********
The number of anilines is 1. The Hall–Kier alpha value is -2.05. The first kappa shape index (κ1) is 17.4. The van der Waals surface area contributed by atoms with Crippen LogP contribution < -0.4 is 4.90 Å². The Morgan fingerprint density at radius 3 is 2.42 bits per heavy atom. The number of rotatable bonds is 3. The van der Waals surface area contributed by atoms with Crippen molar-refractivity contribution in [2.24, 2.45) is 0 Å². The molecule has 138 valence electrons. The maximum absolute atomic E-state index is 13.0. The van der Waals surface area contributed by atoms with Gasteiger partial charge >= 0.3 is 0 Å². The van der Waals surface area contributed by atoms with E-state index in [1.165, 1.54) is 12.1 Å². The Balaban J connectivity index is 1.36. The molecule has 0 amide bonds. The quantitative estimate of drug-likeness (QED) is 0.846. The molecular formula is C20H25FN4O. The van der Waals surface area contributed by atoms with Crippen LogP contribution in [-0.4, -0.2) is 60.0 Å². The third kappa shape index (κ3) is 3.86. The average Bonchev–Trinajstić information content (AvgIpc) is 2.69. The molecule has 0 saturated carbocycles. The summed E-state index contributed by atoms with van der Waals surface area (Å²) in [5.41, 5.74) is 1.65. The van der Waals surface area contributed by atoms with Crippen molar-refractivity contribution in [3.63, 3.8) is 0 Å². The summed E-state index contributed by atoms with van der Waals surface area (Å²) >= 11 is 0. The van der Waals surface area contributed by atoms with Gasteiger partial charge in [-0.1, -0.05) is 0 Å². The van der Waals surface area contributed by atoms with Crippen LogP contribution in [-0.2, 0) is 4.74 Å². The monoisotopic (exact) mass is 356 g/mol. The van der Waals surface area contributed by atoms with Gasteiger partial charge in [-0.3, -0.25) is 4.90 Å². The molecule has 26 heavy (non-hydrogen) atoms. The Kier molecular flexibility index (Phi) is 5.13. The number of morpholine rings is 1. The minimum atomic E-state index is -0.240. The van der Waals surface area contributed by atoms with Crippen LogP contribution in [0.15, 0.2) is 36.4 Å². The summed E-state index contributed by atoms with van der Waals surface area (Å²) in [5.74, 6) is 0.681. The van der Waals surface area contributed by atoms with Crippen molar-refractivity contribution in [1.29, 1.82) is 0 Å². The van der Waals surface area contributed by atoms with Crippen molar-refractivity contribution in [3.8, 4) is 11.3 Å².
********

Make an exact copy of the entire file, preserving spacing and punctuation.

The number of anilines is 1. The Hall–Kier alpha value is -2.05. The first kappa shape index (κ1) is 17.4. The van der Waals surface area contributed by atoms with Crippen LogP contribution < -0.4 is 4.90 Å². The Morgan fingerprint density at radius 3 is 2.42 bits per heavy atom. The number of rotatable bonds is 3. The van der Waals surface area contributed by atoms with Crippen molar-refractivity contribution in [2.24, 2.45) is 0 Å². The molecule has 138 valence electrons. The maximum absolute atomic E-state index is 13.0. The van der Waals surface area contributed by atoms with Gasteiger partial charge >= 0.3 is 0 Å². The van der Waals surface area contributed by atoms with E-state index in [1.165, 1.54) is 12.1 Å². The Balaban J connectivity index is 1.36. The molecule has 0 amide bonds. The quantitative estimate of drug-likeness (QED) is 0.846. The molecular formula is C20H25FN4O. The van der Waals surface area contributed by atoms with Crippen LogP contribution in [-0.4, -0.2) is 60.0 Å². The third kappa shape index (κ3) is 3.86. The average Bonchev–Trinajstić information content (AvgIpc) is 2.69. The molecule has 0 saturated carbocycles. The summed E-state index contributed by atoms with van der Waals surface area (Å²) in [5.41, 5.74) is 1.65. The van der Waals surface area contributed by atoms with Crippen molar-refractivity contribution in [3.63, 3.8) is 0 Å². The summed E-state index contributed by atoms with van der Waals surface area (Å²) >= 11 is 0. The van der Waals surface area contributed by atoms with Gasteiger partial charge in [-0.1, -0.05) is 0 Å². The van der Waals surface area contributed by atoms with Crippen LogP contribution in [-0.2, 0) is 4.74 Å². The monoisotopic (exact) mass is 356 g/mol. The van der Waals surface area contributed by atoms with Gasteiger partial charge in [-0.3, -0.25) is 4.90 Å². The molecule has 26 heavy (non-hydrogen) atoms. The Kier molecular flexibility index (Phi) is 5.13. The number of morpholine rings is 1. The minimum atomic E-state index is -0.240. The van der Waals surface area contributed by atoms with Crippen LogP contribution in [0.15, 0.2) is 36.4 Å². The summed E-state index contributed by atoms with van der Waals surface area (Å²) in [5.74, 6) is 0.681. The van der Waals surface area contributed by atoms with Crippen molar-refractivity contribution in [1.29, 1.82) is 0 Å². The van der Waals surface area contributed by atoms with Crippen molar-refractivity contribution in [3.8, 4) is 11.3 Å².